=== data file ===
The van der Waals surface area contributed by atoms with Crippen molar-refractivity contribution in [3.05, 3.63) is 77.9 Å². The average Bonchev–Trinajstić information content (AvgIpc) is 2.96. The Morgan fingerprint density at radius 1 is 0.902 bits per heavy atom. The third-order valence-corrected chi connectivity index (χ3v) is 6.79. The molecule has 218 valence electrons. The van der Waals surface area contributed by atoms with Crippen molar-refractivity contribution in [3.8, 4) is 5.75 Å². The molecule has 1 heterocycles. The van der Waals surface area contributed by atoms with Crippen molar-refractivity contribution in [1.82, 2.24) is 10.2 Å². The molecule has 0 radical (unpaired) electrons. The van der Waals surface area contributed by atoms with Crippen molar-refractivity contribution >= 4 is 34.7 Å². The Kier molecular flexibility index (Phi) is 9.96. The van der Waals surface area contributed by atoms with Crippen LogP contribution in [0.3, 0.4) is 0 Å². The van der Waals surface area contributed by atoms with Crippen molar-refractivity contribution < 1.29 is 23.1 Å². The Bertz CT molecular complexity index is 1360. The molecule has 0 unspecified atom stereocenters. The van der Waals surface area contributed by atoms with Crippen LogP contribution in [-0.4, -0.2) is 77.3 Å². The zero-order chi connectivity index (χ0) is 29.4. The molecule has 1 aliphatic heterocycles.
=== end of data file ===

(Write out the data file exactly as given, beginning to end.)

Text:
The van der Waals surface area contributed by atoms with Crippen molar-refractivity contribution in [3.05, 3.63) is 77.9 Å². The average Bonchev–Trinajstić information content (AvgIpc) is 2.96. The Morgan fingerprint density at radius 1 is 0.902 bits per heavy atom. The third-order valence-corrected chi connectivity index (χ3v) is 6.79. The molecule has 218 valence electrons. The van der Waals surface area contributed by atoms with Crippen molar-refractivity contribution in [3.8, 4) is 5.75 Å². The molecule has 1 heterocycles. The van der Waals surface area contributed by atoms with Crippen molar-refractivity contribution in [1.82, 2.24) is 10.2 Å². The molecule has 0 radical (unpaired) electrons. The van der Waals surface area contributed by atoms with Crippen molar-refractivity contribution >= 4 is 34.7 Å². The Kier molecular flexibility index (Phi) is 9.96. The van der Waals surface area contributed by atoms with Crippen LogP contribution in [0.3, 0.4) is 0 Å². The van der Waals surface area contributed by atoms with Crippen molar-refractivity contribution < 1.29 is 23.1 Å². The Bertz CT molecular complexity index is 1360. The molecule has 0 unspecified atom stereocenters. The van der Waals surface area contributed by atoms with Crippen LogP contribution in [-0.4, -0.2) is 77.3 Å². The zero-order chi connectivity index (χ0) is 29.4. The molecule has 1 aliphatic heterocycles.